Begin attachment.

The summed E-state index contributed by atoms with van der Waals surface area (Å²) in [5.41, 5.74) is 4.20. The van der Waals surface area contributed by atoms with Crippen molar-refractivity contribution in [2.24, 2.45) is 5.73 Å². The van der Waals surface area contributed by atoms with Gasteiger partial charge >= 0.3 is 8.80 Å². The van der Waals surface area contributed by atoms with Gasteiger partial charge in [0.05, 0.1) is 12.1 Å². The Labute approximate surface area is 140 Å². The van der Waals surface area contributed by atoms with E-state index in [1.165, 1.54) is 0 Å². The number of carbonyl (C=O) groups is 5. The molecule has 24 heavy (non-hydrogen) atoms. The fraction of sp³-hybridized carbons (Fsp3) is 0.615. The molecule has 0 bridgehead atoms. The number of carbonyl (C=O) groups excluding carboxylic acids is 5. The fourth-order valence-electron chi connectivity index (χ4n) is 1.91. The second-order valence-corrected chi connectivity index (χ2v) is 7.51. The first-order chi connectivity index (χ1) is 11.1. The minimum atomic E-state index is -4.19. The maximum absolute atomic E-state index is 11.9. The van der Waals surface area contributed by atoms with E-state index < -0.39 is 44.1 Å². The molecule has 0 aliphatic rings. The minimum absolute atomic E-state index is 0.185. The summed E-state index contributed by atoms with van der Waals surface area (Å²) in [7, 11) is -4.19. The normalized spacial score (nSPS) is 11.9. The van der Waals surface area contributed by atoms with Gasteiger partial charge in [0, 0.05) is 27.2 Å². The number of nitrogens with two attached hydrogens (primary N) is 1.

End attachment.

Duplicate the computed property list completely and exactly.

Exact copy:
The summed E-state index contributed by atoms with van der Waals surface area (Å²) in [5.41, 5.74) is 4.20. The van der Waals surface area contributed by atoms with Crippen molar-refractivity contribution in [2.24, 2.45) is 5.73 Å². The van der Waals surface area contributed by atoms with Gasteiger partial charge >= 0.3 is 8.80 Å². The van der Waals surface area contributed by atoms with Gasteiger partial charge in [0.05, 0.1) is 12.1 Å². The Labute approximate surface area is 140 Å². The van der Waals surface area contributed by atoms with E-state index in [1.165, 1.54) is 0 Å². The number of carbonyl (C=O) groups is 5. The molecule has 24 heavy (non-hydrogen) atoms. The fraction of sp³-hybridized carbons (Fsp3) is 0.615. The molecule has 0 bridgehead atoms. The number of carbonyl (C=O) groups excluding carboxylic acids is 5. The fourth-order valence-electron chi connectivity index (χ4n) is 1.91. The second-order valence-corrected chi connectivity index (χ2v) is 7.51. The first-order chi connectivity index (χ1) is 11.1. The minimum atomic E-state index is -4.19. The maximum absolute atomic E-state index is 11.9. The van der Waals surface area contributed by atoms with E-state index < -0.39 is 44.1 Å². The molecule has 0 aliphatic rings. The minimum absolute atomic E-state index is 0.185. The summed E-state index contributed by atoms with van der Waals surface area (Å²) in [7, 11) is -4.19. The normalized spacial score (nSPS) is 11.9. The van der Waals surface area contributed by atoms with Gasteiger partial charge in [0, 0.05) is 27.2 Å². The number of nitrogens with two attached hydrogens (primary N) is 1.